Keeping the airflow in a home functioning properly impacts the temperature, comfort level, and air quality inside the home. If there’s moisture or fluctuations in temperature, it usually has something to do with the ventilation.
Attic ventilation is an overlooked part of the roofing system. Good attic ventilation not only helps maintain good indoor air quality, but it also plays an important role in your roof’s health. Unfortunately, many homeowners have misconceptions about how attic ventilation works.
What Is Attic Ventilation?
The principle that heated air naturally rises is the foundation of attic ventilation. There are two main types of vents that are responsible for airflow. Intake vents allow cool air to enter the attic. These are located at the lowest part of the roof under the eaves. Exhaust vents, located at the top of the roof, allow hot air to escape.
This process of hot air in, hot air out, or passive ventilation, is one way to vent an attic. Attic ventilation helps fight heat buildup in the summer, moisture buildup in the winter, and ice dams in climates with snow and ice. Building materials such as roof shingles remain healthy due to attic ventilation. It also improves the comfort level inside a home and lowers utility bills.
Attic Ventilation Myths
Ventilation is about circulating air to reduce moisture levels. Most homes have high levels of moisture. Understanding whether your home could benefit from some form of attic ventilation might just be a roof-saver. Here are some common misconceptions you need to understand about attic ventilation.
1. More Vents Equals Better Ventilation
Too much ventilation does not necessarily mean your home will have less moisture and better airflow. More vents add more places where leaks can occur. Many roof leaks begin near roof vents and chimneys. Insufficient ventilation can lead to moisture problems and decreased energy efficiency, but too much ventilation can be just as bad for your home.
Every home is designed and constructed differently. What works for one home, may not work for the home across the street. The appropriate layout for vents in the attic depends on the size of the attic. It is recommended for every 300 square feet of attic floor, you need one square foot of ventilation.
Other considerations to install more vents include the location of the home, the amount of sun exposure, and whether the attic is finished.
2. Roof Vents Always Provide the Best Ventilation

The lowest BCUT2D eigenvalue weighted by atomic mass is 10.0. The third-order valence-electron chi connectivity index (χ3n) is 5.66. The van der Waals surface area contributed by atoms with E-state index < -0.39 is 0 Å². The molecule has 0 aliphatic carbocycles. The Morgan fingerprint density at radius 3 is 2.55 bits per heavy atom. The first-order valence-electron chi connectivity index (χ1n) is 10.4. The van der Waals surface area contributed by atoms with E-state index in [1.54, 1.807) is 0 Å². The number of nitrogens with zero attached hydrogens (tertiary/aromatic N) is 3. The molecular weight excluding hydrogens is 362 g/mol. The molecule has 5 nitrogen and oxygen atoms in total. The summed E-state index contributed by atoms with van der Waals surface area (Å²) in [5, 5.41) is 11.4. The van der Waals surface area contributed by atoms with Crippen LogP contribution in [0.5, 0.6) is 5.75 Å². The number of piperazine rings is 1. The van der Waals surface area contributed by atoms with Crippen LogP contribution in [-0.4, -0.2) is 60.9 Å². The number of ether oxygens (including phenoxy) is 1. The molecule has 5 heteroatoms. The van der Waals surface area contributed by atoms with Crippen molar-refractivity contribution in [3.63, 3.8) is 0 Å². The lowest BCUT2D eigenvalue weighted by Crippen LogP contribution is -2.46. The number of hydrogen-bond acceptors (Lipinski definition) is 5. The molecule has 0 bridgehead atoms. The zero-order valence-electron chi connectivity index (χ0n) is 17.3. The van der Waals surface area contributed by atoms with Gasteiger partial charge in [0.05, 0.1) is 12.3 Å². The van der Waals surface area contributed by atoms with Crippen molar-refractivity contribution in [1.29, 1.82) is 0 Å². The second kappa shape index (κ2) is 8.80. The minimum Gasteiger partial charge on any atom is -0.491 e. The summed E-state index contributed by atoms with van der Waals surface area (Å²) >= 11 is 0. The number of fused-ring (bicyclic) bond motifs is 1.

Applying roof vents to help with attic ventilation is not a one size fits all solution. An effective ventilation system makes use of different types of vents that varies from roof to roof. A professional roofing contractor can help you implement the best ventilation system for your home. They can tell you what your home requires.
3. Vents Aren’t Needed on Homes in Cold Climates
Many homeowners believe that vents are only good for the summertime to keep air flowing and prevent warm air from accumulating in an attic. The main function of an attic ventilation system is to prevent moisture damage. Temperature fluctuations can cause moisture problems. Homes in colder climates tend to have more daily temperature fluctuations.
Sun exposure during the day can warm up a roof and change the moisture level inside the attic. During the evening hours, the temperature drops and alters the moisture level again. This process can cause moisture to accumulate unless the attic ventilation system allows moisture to dissipate properly.
4. Attic Ventilation Is Only Good for Homes in Warmer Climates
Ventilation is important in all climates. Too many people believe the importance of roof ventilation is to increase energy efficiency during the summer. Installing roof vents for older homes can reduce your hot air during the summer; however, there are other ways to increase a home’s energy-efficiency.
Again, preventing moisture damage is a much greater benefit. In warmer climates, you don’t need to worry about condensation. Think about how often dew forms on your grass. In these climates, hot attic spaces are eliminated by installing a thermal barrier along the roofline, instead of the attic floor.
Vents or No Vents?
If you don’t know how your roof vents work, or if you’re unsure about your attic ventilation in general, you should talk to a professional roofing contractor about your current system.Brian Dawson Roofing can inspect your attic ventilation system and make adjustments if needed. Our team has the experience to make your home more comfortable with the proper ventilation. Contact us today for a free consultation.